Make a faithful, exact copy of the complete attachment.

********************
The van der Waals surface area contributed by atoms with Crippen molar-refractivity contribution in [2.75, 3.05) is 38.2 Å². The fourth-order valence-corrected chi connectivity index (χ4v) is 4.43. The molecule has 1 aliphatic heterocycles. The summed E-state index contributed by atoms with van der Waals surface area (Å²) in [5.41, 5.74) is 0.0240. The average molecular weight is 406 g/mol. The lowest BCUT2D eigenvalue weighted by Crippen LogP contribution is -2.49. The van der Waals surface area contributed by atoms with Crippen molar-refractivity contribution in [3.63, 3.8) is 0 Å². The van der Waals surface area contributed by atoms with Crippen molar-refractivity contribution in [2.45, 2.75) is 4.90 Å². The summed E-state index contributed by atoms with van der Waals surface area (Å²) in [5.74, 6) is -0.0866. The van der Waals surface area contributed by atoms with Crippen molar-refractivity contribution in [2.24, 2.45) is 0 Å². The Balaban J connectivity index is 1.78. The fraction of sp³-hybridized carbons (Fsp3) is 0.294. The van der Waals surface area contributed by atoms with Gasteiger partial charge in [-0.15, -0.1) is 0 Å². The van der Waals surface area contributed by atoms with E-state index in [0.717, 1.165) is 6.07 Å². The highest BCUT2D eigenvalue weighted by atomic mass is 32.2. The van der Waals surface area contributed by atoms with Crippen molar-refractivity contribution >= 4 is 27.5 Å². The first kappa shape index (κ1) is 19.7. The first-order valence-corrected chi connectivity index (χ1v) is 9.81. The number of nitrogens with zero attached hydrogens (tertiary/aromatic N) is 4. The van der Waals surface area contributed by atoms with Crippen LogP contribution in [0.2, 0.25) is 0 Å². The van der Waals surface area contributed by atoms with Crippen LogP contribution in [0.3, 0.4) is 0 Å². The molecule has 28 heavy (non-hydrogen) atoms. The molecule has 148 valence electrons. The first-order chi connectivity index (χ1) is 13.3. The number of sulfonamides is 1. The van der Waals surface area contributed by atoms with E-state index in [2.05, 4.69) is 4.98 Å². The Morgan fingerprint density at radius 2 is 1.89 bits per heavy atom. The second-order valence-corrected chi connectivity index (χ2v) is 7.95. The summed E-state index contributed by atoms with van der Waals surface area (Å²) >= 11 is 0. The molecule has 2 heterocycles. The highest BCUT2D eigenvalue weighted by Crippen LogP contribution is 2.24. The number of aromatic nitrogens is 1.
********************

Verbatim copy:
The van der Waals surface area contributed by atoms with Crippen molar-refractivity contribution in [2.75, 3.05) is 38.2 Å². The fourth-order valence-corrected chi connectivity index (χ4v) is 4.43. The molecule has 1 aliphatic heterocycles. The summed E-state index contributed by atoms with van der Waals surface area (Å²) in [5.41, 5.74) is 0.0240. The average molecular weight is 406 g/mol. The lowest BCUT2D eigenvalue weighted by Crippen LogP contribution is -2.49. The van der Waals surface area contributed by atoms with Crippen molar-refractivity contribution in [3.63, 3.8) is 0 Å². The van der Waals surface area contributed by atoms with Crippen molar-refractivity contribution in [2.45, 2.75) is 4.90 Å². The summed E-state index contributed by atoms with van der Waals surface area (Å²) in [5.74, 6) is -0.0866. The van der Waals surface area contributed by atoms with Crippen molar-refractivity contribution in [2.24, 2.45) is 0 Å². The Balaban J connectivity index is 1.78. The fraction of sp³-hybridized carbons (Fsp3) is 0.294. The van der Waals surface area contributed by atoms with Gasteiger partial charge in [-0.15, -0.1) is 0 Å². The van der Waals surface area contributed by atoms with E-state index in [0.717, 1.165) is 6.07 Å². The highest BCUT2D eigenvalue weighted by atomic mass is 32.2. The van der Waals surface area contributed by atoms with Crippen molar-refractivity contribution >= 4 is 27.5 Å². The first kappa shape index (κ1) is 19.7. The first-order valence-corrected chi connectivity index (χ1v) is 9.81. The number of nitrogens with zero attached hydrogens (tertiary/aromatic N) is 4. The van der Waals surface area contributed by atoms with Crippen LogP contribution in [0.2, 0.25) is 0 Å². The van der Waals surface area contributed by atoms with Crippen LogP contribution in [0.3, 0.4) is 0 Å². The molecule has 28 heavy (non-hydrogen) atoms. The molecule has 148 valence electrons. The first-order chi connectivity index (χ1) is 13.3. The number of sulfonamides is 1. The van der Waals surface area contributed by atoms with E-state index in [2.05, 4.69) is 4.98 Å². The Morgan fingerprint density at radius 2 is 1.89 bits per heavy atom. The second-order valence-corrected chi connectivity index (χ2v) is 7.95. The summed E-state index contributed by atoms with van der Waals surface area (Å²) >= 11 is 0. The molecule has 2 heterocycles. The highest BCUT2D eigenvalue weighted by Crippen LogP contribution is 2.24. The number of aromatic nitrogens is 1.